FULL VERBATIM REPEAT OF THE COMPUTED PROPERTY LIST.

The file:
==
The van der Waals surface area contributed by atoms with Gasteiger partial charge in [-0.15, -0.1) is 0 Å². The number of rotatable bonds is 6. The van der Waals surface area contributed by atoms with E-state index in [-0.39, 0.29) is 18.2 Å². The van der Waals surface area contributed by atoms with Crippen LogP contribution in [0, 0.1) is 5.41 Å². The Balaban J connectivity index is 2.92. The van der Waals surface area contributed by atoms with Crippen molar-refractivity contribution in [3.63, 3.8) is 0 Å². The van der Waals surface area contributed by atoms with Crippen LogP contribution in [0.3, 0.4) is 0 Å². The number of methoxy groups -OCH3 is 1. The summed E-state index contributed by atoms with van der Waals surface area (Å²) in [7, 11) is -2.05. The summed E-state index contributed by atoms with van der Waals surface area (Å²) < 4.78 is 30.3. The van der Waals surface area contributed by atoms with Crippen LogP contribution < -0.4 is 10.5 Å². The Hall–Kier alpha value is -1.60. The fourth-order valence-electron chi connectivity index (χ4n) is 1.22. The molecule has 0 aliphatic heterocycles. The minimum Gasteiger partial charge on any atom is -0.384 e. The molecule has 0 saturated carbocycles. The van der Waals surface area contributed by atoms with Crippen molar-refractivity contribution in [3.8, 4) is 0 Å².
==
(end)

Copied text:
The van der Waals surface area contributed by atoms with Gasteiger partial charge in [-0.15, -0.1) is 0 Å². The number of rotatable bonds is 6. The van der Waals surface area contributed by atoms with E-state index in [-0.39, 0.29) is 18.2 Å². The van der Waals surface area contributed by atoms with Crippen LogP contribution in [0, 0.1) is 5.41 Å². The Balaban J connectivity index is 2.92. The van der Waals surface area contributed by atoms with Crippen molar-refractivity contribution in [3.63, 3.8) is 0 Å². The van der Waals surface area contributed by atoms with Crippen LogP contribution in [0.3, 0.4) is 0 Å². The number of methoxy groups -OCH3 is 1. The summed E-state index contributed by atoms with van der Waals surface area (Å²) in [7, 11) is -2.05. The summed E-state index contributed by atoms with van der Waals surface area (Å²) < 4.78 is 30.3. The van der Waals surface area contributed by atoms with Crippen LogP contribution < -0.4 is 10.5 Å². The Hall–Kier alpha value is -1.60. The fourth-order valence-electron chi connectivity index (χ4n) is 1.22. The molecule has 0 aliphatic heterocycles. The minimum Gasteiger partial charge on any atom is -0.384 e. The molecule has 0 saturated carbocycles. The van der Waals surface area contributed by atoms with Crippen molar-refractivity contribution in [3.8, 4) is 0 Å².